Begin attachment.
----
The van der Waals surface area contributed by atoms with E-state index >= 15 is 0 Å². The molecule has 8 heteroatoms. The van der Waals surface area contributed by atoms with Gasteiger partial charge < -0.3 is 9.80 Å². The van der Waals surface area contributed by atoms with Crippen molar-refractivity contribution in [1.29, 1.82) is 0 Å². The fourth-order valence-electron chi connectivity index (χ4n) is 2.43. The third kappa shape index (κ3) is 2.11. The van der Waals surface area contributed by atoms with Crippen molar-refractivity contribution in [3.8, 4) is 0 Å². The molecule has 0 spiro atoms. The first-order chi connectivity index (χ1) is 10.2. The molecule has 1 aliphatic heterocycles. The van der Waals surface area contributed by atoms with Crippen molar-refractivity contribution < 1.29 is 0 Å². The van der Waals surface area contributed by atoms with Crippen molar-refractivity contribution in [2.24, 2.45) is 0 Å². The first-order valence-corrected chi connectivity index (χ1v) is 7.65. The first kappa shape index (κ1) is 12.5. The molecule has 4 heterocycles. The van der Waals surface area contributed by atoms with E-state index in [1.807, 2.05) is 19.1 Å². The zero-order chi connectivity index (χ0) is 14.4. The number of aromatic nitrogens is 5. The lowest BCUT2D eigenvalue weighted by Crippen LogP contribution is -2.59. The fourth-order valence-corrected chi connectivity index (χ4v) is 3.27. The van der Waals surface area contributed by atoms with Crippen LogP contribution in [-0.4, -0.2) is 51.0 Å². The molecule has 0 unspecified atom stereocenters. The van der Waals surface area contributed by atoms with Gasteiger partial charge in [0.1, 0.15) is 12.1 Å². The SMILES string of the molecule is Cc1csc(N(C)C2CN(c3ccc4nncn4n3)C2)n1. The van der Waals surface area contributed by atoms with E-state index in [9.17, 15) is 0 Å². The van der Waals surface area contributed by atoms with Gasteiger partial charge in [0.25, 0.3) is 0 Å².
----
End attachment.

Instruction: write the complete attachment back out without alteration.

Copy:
The van der Waals surface area contributed by atoms with E-state index >= 15 is 0 Å². The molecule has 8 heteroatoms. The van der Waals surface area contributed by atoms with Gasteiger partial charge < -0.3 is 9.80 Å². The van der Waals surface area contributed by atoms with Crippen molar-refractivity contribution in [1.29, 1.82) is 0 Å². The fourth-order valence-electron chi connectivity index (χ4n) is 2.43. The third kappa shape index (κ3) is 2.11. The van der Waals surface area contributed by atoms with Crippen molar-refractivity contribution in [3.8, 4) is 0 Å². The molecule has 0 spiro atoms. The first-order chi connectivity index (χ1) is 10.2. The molecule has 1 aliphatic heterocycles. The van der Waals surface area contributed by atoms with Crippen molar-refractivity contribution < 1.29 is 0 Å². The van der Waals surface area contributed by atoms with Crippen molar-refractivity contribution in [2.24, 2.45) is 0 Å². The first-order valence-corrected chi connectivity index (χ1v) is 7.65. The first kappa shape index (κ1) is 12.5. The molecule has 4 heterocycles. The van der Waals surface area contributed by atoms with E-state index in [1.807, 2.05) is 19.1 Å². The zero-order chi connectivity index (χ0) is 14.4. The number of aromatic nitrogens is 5. The lowest BCUT2D eigenvalue weighted by Crippen LogP contribution is -2.59. The fourth-order valence-corrected chi connectivity index (χ4v) is 3.27. The van der Waals surface area contributed by atoms with Crippen LogP contribution in [-0.4, -0.2) is 51.0 Å². The molecule has 0 unspecified atom stereocenters. The van der Waals surface area contributed by atoms with Gasteiger partial charge in [0.1, 0.15) is 12.1 Å². The SMILES string of the molecule is Cc1csc(N(C)C2CN(c3ccc4nncn4n3)C2)n1. The van der Waals surface area contributed by atoms with E-state index in [9.17, 15) is 0 Å². The van der Waals surface area contributed by atoms with Gasteiger partial charge in [0.25, 0.3) is 0 Å².